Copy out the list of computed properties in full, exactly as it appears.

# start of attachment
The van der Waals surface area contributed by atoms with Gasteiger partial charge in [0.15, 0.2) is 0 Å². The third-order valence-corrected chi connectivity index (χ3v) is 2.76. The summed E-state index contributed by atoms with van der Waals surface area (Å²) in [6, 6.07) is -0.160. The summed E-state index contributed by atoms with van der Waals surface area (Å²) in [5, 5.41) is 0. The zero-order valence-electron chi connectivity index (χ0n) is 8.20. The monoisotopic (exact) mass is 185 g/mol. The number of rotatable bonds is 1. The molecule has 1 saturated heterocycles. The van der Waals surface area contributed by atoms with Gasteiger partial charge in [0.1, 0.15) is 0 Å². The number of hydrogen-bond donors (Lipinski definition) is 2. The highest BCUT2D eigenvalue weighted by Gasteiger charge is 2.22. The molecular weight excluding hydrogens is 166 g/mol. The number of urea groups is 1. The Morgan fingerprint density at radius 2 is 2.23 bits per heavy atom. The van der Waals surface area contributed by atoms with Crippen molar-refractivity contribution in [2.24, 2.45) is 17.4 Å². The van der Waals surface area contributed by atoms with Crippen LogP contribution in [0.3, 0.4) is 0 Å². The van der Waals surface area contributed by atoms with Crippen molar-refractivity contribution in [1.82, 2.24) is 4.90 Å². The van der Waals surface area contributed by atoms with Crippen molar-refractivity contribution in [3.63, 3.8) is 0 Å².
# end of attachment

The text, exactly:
The van der Waals surface area contributed by atoms with Gasteiger partial charge in [0.15, 0.2) is 0 Å². The third-order valence-corrected chi connectivity index (χ3v) is 2.76. The summed E-state index contributed by atoms with van der Waals surface area (Å²) in [6, 6.07) is -0.160. The summed E-state index contributed by atoms with van der Waals surface area (Å²) in [5, 5.41) is 0. The zero-order valence-electron chi connectivity index (χ0n) is 8.20. The monoisotopic (exact) mass is 185 g/mol. The number of rotatable bonds is 1. The molecule has 1 saturated heterocycles. The van der Waals surface area contributed by atoms with Gasteiger partial charge in [0.1, 0.15) is 0 Å². The number of hydrogen-bond donors (Lipinski definition) is 2. The highest BCUT2D eigenvalue weighted by Gasteiger charge is 2.22. The molecular weight excluding hydrogens is 166 g/mol. The number of urea groups is 1. The Morgan fingerprint density at radius 2 is 2.23 bits per heavy atom. The van der Waals surface area contributed by atoms with Crippen molar-refractivity contribution in [2.24, 2.45) is 17.4 Å². The van der Waals surface area contributed by atoms with Crippen LogP contribution in [0.3, 0.4) is 0 Å². The van der Waals surface area contributed by atoms with Crippen molar-refractivity contribution in [1.82, 2.24) is 4.90 Å². The van der Waals surface area contributed by atoms with Crippen molar-refractivity contribution in [3.63, 3.8) is 0 Å².